The closure shown is pivotally secured to the receptacle and arranged to be swung transversely of the receptacle in opening or closing. Owing to the bead 2 in the groove 4, however, it is necessary to slightly raise or move the closure longitudinally of the casing 1 before swinging or to lower the same after it is returned over the top of the receptacle. To pivotally secure theclosure to the receptacle, I extend the same as at 15. The end 15 is secured to a longitudinally movable and rotatable shaft 20 extended as at 16, the closure being locked on the shaft by a key 17 or its equivalent. A nut 18 and the shoulder 19 prevents longitudinal movement of the shaft relative to the extended end 15. The shaft 20 is supported by and rotatable in extensions or brackets 21 and. 22 upon the casing. On the lower side of the extended part 21 and upon the upper side of 22 are bearing plates 23 and 24, which may be secured in position in any desired way. Extending through the shaft part- 20 between the extensions 21 and 22 is a pin 27, which is provided with a cam 28, and also preferably further extended to form a handle 29. The opposite end of the pin 27 is provided with a cam 31, the pin being squared as at 30, and the cam secured on the squared end by a nut 32 or its equivalent. The shaftV and cam members are arranged to lock one side of the cover in position as will be more fully described hereafter. To lock the opposite side of the closure at any desired point, I provide pins or bolts 38, which are pivotally secured to the casing by pins 39, which pass through extended parts 37 on the casing, and an eye in the lower end of each bolt. On the closure are extended parts or lugs 41 between which the bolts 38 are passed. Upon the ends of the bolts are provided nuts 40 which may be extended to form handles, so that the nuts may be conveniently operated. It is not necessary to describe the operation of the complete stuifer other than saying that Within the receptacle is arranged a piston (not shown) upon which or between which and the closure the sausage or other material is placed. The contents of the stutter is forced out through the outlets, and the pipes 7, into the sausage casing (not shown) by raising the piston with conipressed air or in an equivalent manner. Then it is desired to remove the closure for the purpose of recharging the stulfer or for cleaning the same, the nutsarek rotated and thebolts ldropped. When the handle is in the position shown in Fig. l, the cams 28 and 3l are engaging the plates 23land124, locking that side of the cover in position.-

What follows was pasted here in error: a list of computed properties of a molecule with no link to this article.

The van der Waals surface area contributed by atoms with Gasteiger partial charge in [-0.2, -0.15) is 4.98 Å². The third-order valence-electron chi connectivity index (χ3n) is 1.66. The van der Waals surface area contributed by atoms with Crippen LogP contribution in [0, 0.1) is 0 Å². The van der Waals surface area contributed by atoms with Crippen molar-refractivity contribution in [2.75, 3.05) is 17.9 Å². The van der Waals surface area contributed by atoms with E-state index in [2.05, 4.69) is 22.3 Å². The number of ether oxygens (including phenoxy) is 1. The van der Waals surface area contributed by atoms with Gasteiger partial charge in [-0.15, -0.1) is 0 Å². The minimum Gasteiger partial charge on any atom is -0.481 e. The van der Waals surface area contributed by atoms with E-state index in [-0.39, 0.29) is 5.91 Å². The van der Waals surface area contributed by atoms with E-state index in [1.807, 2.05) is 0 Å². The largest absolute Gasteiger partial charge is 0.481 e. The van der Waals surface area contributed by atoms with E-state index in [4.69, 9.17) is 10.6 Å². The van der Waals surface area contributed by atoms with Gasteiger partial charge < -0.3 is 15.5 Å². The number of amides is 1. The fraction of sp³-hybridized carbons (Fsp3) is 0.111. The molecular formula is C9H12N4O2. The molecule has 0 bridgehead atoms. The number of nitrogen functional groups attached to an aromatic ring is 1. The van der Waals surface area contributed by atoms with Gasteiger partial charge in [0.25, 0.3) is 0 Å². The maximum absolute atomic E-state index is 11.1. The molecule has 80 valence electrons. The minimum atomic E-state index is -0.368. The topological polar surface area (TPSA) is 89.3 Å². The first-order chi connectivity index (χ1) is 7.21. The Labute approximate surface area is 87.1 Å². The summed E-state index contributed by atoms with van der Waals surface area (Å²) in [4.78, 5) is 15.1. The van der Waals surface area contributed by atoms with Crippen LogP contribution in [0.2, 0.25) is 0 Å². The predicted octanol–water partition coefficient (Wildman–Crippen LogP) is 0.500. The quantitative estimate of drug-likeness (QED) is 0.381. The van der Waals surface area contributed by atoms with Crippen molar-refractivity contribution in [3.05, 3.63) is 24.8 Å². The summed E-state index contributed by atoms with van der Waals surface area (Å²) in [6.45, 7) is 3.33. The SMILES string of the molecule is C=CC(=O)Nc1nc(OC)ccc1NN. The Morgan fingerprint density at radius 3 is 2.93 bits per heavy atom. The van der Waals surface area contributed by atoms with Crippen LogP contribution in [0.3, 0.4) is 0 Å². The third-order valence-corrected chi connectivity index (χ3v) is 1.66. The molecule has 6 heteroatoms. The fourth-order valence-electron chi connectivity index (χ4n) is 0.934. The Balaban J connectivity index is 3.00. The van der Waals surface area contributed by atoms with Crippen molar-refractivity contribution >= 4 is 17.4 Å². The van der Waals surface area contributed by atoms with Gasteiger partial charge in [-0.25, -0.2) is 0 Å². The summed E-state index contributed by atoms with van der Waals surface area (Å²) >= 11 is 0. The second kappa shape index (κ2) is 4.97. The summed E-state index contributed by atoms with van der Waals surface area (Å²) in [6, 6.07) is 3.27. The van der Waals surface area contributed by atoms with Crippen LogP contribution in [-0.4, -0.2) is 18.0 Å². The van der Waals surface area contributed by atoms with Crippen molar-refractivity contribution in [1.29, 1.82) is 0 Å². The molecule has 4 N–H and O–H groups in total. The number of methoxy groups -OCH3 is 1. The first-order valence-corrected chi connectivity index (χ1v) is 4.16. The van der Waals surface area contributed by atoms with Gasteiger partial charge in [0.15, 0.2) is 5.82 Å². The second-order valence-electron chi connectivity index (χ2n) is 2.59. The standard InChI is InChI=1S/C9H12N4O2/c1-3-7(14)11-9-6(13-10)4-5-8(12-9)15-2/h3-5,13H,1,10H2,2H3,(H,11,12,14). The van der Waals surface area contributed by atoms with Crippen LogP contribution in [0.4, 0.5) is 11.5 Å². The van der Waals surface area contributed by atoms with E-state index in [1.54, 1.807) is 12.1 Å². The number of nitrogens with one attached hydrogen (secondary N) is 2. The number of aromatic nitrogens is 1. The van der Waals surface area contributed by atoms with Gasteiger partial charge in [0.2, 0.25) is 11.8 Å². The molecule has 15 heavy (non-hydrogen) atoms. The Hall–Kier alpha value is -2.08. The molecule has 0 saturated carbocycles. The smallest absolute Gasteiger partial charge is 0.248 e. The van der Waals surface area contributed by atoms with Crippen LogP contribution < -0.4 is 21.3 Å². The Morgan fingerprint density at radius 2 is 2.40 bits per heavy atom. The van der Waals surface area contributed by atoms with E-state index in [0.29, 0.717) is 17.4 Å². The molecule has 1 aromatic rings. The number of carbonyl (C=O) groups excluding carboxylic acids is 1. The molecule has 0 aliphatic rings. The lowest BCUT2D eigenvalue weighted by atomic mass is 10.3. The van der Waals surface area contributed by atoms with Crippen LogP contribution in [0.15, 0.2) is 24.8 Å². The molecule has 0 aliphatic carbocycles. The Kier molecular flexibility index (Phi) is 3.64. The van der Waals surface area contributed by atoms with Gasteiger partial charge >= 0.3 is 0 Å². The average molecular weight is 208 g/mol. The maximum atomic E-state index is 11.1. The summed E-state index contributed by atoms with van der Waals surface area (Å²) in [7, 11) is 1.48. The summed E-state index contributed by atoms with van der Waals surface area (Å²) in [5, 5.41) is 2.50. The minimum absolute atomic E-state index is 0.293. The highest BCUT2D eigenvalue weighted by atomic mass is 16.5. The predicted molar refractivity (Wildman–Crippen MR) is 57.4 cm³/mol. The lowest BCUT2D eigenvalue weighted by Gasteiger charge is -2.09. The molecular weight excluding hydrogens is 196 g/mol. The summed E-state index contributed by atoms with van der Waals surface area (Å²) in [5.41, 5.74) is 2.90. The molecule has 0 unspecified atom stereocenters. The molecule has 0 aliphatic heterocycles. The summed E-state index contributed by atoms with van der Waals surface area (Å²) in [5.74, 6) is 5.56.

As the handle is turned down,.the cams engaging the lower plate 24 raise the shaft 2O and its extended part 16 thereby raising the closure so that it is above thebead 2. The handle 29 is then operated sof as to. rotate the shaft 20.i swinging the closure transversely of the receptacle. The closure may be positionedV and locked by. reversing the operations described; By swinging the clo- Ysure as described, which may be` of considerable Weight, there is no strain upon the same as in the oase Wherey the` closure is hinged and lessv opportunity for breaking by carelessness in. handling.
Having thus described my invention, it is obvious that various immaterial modifications may be made in the same Without departing from the spirit and scope of my invention as defined in the appended claims, hence I do not Wish to be understood as limiting myself to the exact construction, arrangement, combination of parts or uses mentioned.
llVhat l claim as new, and `desire by Letters Patent is In a-y device of the character described, a receptacle, provided with a pair of spaced ears projecting laterally therefrom, a shaft rotatably supported in said laterally projecting ears, a closure for said receptacle carried by said shaft, and a cam pivotally mounted upon said shaft and positioned between the ears projecting from said receptacle, said cam being adapted to cooperate with said ears to move the shaft longitudinally wheny the cam is shifted on its pivot.
In testimony whereof have hereunto signed my name in the presence of two subscribing witnesses.
EDWTARD L. GROSS.
to secure Witnesses ROY W. HILL, CHARLES l2. Conn;
Copies of tlts patent maybe obtained for five cents each, by addressing the Commissioner of Patents, Washington, D.' C.